Confinement of the energy of electrons. The electron temperature must be maintained at a high level (tens of kiloelectron volts), or the proton beam slows down too rapidly. If there is significant plasma density at the first wall, electron transport of energy becomes important, reducing the electron temperature. The beam plasma equilibria that have been studied involve a reduction in plasma density at the wall of about 10 orders of magnitude compared to the peak density (10). Thus, there is a broad insulation region (a vacuum) between the plasma and the wall. In addition, the plasma has a positive charge, so that electrons are electrostatically confined by electric fields of the order of 10 kV cm1. In a steady-state reactor, the fusion product plasma extends beyond the fuel plasma. However, the FRC configuration has a natural diverter surrounding the fuel plasma because the magnetic field lines beyond the fuel plasma are open (Fig. 2). Particles that reach the open field lines rapidly scatter out of the plasma region into the direct converter generators (Fig. 3).
http://www.sciencemag.org/cgi/content/f ... NwOzIwyrKA

At the very least, it's non-Maxwellian.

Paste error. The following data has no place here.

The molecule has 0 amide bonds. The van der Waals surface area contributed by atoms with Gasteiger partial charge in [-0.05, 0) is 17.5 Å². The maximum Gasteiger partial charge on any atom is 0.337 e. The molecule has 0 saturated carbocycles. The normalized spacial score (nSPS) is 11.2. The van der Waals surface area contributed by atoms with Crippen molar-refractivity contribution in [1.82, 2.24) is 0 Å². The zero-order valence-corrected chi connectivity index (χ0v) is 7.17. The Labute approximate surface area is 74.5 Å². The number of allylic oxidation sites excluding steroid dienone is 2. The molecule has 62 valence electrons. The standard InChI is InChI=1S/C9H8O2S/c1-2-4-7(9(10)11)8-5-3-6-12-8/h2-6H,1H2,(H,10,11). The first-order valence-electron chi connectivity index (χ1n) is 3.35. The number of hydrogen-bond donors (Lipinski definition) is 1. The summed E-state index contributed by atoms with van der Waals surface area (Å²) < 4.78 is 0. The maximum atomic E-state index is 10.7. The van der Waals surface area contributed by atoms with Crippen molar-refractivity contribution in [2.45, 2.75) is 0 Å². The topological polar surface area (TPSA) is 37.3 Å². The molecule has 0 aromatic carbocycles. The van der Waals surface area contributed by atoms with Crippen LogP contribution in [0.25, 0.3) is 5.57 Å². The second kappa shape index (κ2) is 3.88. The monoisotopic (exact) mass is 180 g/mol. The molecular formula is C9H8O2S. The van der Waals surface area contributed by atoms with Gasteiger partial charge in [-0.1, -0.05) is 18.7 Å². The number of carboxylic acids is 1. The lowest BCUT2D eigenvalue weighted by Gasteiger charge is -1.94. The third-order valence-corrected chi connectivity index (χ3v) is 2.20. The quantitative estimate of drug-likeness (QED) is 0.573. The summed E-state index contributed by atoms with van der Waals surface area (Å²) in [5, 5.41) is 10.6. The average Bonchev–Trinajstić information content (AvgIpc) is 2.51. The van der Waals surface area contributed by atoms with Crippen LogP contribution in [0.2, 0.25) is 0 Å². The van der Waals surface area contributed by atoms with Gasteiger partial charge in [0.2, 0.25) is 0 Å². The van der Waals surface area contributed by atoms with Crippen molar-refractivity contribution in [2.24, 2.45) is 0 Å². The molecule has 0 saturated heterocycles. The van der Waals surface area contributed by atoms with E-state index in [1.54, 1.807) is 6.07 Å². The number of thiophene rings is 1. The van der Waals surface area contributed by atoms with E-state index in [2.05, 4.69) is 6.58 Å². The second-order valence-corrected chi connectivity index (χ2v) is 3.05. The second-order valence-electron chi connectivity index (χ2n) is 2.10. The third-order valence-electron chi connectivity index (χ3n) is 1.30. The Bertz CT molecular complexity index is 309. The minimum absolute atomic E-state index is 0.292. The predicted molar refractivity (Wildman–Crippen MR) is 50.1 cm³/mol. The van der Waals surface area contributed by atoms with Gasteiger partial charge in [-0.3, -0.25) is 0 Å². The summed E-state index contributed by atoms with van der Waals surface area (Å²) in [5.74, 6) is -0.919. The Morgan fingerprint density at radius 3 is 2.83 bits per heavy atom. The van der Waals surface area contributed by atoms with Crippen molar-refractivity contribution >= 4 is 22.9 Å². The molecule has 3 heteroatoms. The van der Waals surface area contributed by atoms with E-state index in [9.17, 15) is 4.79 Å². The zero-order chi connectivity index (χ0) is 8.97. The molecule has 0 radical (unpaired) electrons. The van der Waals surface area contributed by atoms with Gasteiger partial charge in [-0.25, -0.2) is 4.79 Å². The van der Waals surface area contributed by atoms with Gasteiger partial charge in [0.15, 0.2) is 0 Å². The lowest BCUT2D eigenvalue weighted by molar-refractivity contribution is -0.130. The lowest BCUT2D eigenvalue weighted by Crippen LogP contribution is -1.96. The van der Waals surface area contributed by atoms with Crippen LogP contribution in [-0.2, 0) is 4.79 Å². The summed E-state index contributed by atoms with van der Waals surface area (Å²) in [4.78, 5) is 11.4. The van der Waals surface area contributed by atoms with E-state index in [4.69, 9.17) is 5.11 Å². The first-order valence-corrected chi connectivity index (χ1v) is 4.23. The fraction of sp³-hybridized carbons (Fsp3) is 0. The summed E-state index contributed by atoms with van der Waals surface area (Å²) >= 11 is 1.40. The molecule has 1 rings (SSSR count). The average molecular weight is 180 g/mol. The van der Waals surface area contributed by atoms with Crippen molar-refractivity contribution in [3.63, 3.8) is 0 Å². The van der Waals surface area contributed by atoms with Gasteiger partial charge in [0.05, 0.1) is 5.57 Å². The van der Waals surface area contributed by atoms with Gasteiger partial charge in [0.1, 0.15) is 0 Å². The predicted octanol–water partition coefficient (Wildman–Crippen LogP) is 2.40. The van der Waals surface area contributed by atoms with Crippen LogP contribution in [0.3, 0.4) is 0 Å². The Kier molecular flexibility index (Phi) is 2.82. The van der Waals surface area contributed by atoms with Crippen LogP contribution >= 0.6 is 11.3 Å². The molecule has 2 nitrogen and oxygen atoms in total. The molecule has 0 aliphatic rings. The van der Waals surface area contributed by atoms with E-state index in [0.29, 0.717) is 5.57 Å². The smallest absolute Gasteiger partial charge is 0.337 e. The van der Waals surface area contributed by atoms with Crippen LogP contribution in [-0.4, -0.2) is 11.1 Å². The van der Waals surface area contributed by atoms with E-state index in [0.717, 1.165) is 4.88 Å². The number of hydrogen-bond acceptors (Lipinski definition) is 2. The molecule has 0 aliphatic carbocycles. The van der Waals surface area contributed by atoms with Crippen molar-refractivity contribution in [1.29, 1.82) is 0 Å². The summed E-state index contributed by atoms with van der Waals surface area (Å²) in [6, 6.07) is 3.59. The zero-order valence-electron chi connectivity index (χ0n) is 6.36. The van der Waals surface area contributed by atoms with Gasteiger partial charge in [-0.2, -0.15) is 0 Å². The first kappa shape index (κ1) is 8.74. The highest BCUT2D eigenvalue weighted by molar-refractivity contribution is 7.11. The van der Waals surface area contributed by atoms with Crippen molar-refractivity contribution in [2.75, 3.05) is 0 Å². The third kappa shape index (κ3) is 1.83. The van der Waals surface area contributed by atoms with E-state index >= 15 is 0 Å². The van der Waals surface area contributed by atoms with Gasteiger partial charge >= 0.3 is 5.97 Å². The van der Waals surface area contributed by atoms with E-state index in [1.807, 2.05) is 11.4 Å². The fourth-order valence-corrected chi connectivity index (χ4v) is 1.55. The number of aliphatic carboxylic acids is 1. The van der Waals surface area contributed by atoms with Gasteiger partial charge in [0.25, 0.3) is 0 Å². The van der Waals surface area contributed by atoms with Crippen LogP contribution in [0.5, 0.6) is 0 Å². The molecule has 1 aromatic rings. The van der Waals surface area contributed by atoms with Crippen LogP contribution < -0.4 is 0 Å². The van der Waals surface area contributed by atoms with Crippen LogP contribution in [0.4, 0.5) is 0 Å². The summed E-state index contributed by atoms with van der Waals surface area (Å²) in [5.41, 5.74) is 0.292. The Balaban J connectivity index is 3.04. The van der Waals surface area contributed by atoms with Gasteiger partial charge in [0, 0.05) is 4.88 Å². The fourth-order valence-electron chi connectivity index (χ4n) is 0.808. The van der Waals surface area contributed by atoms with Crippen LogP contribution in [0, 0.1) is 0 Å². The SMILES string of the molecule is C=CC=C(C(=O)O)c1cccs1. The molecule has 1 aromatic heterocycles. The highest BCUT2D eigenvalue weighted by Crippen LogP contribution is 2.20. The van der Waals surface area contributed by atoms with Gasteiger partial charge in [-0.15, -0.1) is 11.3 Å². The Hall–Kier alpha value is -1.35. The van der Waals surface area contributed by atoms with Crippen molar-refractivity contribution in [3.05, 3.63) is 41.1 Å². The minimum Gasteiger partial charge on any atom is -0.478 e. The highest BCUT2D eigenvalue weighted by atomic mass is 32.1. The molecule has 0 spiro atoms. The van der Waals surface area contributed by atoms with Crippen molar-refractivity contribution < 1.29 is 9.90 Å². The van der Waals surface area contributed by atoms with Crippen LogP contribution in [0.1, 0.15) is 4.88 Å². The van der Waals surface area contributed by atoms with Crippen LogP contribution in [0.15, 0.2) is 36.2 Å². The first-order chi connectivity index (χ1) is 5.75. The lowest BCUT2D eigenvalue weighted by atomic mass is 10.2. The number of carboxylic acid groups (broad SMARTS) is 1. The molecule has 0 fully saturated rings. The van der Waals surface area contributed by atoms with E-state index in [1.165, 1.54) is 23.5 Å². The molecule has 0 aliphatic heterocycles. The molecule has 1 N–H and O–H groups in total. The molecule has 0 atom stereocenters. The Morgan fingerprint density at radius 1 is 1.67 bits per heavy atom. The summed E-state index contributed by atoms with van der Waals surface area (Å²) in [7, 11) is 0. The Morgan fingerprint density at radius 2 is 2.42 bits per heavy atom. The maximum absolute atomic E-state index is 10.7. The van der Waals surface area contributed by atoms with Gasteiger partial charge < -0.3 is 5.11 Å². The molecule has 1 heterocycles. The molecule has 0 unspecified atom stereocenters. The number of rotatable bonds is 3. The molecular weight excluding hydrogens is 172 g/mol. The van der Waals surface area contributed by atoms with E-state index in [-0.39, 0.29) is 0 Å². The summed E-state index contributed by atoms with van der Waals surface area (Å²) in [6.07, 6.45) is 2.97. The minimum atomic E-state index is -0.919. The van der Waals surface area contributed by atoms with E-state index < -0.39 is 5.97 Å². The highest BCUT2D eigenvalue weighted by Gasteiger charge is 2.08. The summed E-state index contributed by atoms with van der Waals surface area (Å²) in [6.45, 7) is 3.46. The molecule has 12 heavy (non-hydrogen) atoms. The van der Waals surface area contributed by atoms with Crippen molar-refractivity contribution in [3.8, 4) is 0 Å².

jlumartinez
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Post by jlumartinez »

One or two months ago I just did the same that you did: I added that link to the IEC Wikipedia page. Somebody deleted completely during the first day. I don´t know why some people is trying to state that CBFR is not an IEC device. I am not sure . Are they right??

TallDave
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Post by TallDave »

Heh, that must be the deletion Carlson was referring to. It was in January iirc.

The CBFR definitely utilizes electrostatic confinement of a sort. One could certainly argue it's not a fusor, but then neither is Polywell, and obviously the CBFR is non-Maxwellian so I would say it qualifies.

We'll just have to wait and see if its deleted I suppose.

Mikos
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Post by Mikos »

TallDave wrote:Heh, that must be the deletion Carlson was referring to. It was in January iirc.

The CBFR definitely utilizes electrostatic confinement of a sort. One could certainly argue it's not a fusor, but then neither is Polywell, and obviously the CBFR is non-Maxwellian so I would say it qualifies.

We'll just have to wait and see if its deleted I suppose.
If you look at discussion on IEC Wikipedia article, there is this comment from Carlson:
I have reverted these edits. They seem to apply, like the other edit mentioned in this section, to the CBFR, not to any form of IEC. If you disagree, please explain why here.
So you should definitely write those arguments that CBFR utilizes electrostatic confinement there. Or Carlson would delete it again :-(
"Those who would give up Essential Liberty to purchase a little Temporary Safety, deserve neither Liberty nor Safety."
-- Benjamin Franklin

TallDave
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Post by TallDave »

Someone should find and add that Japanese study that finds the double well forms.

scareduck
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Post by scareduck »